Sailor’s valentines were shells arranged in intricate, symmetrical designs, encased in glass cases, hinged in the middle, so when you opened them, it was a sort of “valentine” made of shells. They were marketed to sailors as gifts to bring home after long voyages in the service to the sea, to loved ones who were awaiting their arrival from the journey. The name of the item implies that sailors made these shellcraft boxes themselves. However, most of them were made and sold to sailors, a large number of these objects being made in Barbados, which was a large seaport to sailors during the period the valentines were most popular, 1830 to 1890. Research into the boxes of shellcraft suggests that the women of Barados made the valentines using local materials and shells, although sometimes they would import items needed from areas of the world such as Indonesia. Some valentines that are deconstructed have newspapers backing them from Barados, further supporting the story that many were made and sold in that area. The idea of an encased glass case with shell mosaics was initially developed by a few seaman wanting to bring home a special gift to loved ones, but two Englishmen, George and B.H. Belgrave, changed all of that. Entrepeneurs in their own right, they recognized that seaport shops could make money in Barbados using the local shells and...

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The Bayeux Tapestry

The Bayeux Tapestry is an embroidered linen cloth that is nearly 230 feet long, and depicts the events leading up to the Norman conquest of England, famous warriors, and the ultimate Battle of Hastings. It is said that it dates to the 11th century, and most scholars agree that it was made in England. The tapestry is miraculous because it has survived almost intact for over nine centuries. It fascinates restoration experts and admirers for it’s subject matter, workmanship, coloring and condition. The tapestry’s earliest known recognition comes in the form of a 1476 inventory of Bayeux Cathedral. French legend says the tapestry was commissioned by Queen Matilda, William the Conqueror’s wife, and her ladies-in-waiting. Analysis and research of this time period conclude that it was probably commissioned by Bishop Odo, William’s half brother. It is said it was possibly commissioned to coincide with the building of the cathedral for display at the dedication. There are many theories about who ordered the design of such a large work of art. The tapestry is actually an embroidery, not a tapestry, which is woven into a piece of cloth. It is crewel wool yard on a woven linen. The colors used in the tapestry were primarily terracotta, dull gold, blue, olive, sage green and later repairs worked in orange and lighter tones. It used two different types of stitch, an outline...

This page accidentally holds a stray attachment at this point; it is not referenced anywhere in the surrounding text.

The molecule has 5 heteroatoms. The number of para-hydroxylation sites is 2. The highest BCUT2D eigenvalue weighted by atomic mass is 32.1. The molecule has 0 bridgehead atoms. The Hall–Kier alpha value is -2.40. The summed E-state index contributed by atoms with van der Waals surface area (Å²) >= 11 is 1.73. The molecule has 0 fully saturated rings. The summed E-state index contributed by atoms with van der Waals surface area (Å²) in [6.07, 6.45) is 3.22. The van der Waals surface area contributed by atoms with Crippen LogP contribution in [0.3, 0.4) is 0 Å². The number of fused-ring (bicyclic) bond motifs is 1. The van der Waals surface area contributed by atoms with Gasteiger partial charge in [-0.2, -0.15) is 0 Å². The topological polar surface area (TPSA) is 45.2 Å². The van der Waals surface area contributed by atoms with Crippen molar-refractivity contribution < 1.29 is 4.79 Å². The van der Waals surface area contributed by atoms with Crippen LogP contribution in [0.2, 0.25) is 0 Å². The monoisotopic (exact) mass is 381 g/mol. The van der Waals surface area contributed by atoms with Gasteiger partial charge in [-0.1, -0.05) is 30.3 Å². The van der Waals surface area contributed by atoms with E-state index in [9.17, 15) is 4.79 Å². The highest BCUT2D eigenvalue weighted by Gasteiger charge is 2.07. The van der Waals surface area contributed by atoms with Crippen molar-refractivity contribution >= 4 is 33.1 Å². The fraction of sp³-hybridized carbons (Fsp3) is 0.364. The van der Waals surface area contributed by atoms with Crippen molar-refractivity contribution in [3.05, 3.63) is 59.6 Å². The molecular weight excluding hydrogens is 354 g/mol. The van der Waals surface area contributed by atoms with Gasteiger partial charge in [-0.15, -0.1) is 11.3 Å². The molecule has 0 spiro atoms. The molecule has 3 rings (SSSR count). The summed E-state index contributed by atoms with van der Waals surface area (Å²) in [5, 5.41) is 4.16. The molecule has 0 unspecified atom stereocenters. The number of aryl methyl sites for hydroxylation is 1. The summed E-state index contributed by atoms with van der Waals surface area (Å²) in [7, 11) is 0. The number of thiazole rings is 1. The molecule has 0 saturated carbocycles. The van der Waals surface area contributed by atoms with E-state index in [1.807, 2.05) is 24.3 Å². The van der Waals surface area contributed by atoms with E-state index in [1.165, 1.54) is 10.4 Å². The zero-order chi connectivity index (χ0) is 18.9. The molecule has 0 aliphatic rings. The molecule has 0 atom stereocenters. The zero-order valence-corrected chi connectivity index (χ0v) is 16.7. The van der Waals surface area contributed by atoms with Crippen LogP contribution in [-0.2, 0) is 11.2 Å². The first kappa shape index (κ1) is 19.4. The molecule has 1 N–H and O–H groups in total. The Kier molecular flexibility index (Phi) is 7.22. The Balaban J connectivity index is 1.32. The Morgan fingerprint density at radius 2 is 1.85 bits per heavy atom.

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Victorian Christmas traditions

The Industrial Revolution in England helped Christmas reach more homes in the Victorian Era, an influence we still see today in our holiday decorating, cards we send, and traditions we hold dear. Queen Victoria and her family set the example of the ideal family unit, with children, presents and times at home. The Victorian era and mass production helped fuel what we see today in the holiday market. One very Victorian tradition was the Christmas card. A process called chromolithographic reproduction aided the mass production of the Christmas card, and it made this product more affordable for the average person. Scenes of religious depictions, nature, snow and the season adorned beautiful cards that could be sent, via post, to relatives and friends far and wide. Instead of time-consuming letters and hand-rendered depictions, one could send a mass produced card over and over with ease. The tradition of sending a card had begun. Industrialization of the era caused more of the middle class to have disposable income. Due to this new concept in households, there was a rise in the mass market for toys, decorations, and trinkets of all kinds. The Christmas cracker, or cookie, was inspired by French sweets wrapped in paper, and was first invented by Tom Smith, a candy store owner in England in the 1840s. The first Christmas cookies coming out of this era included a...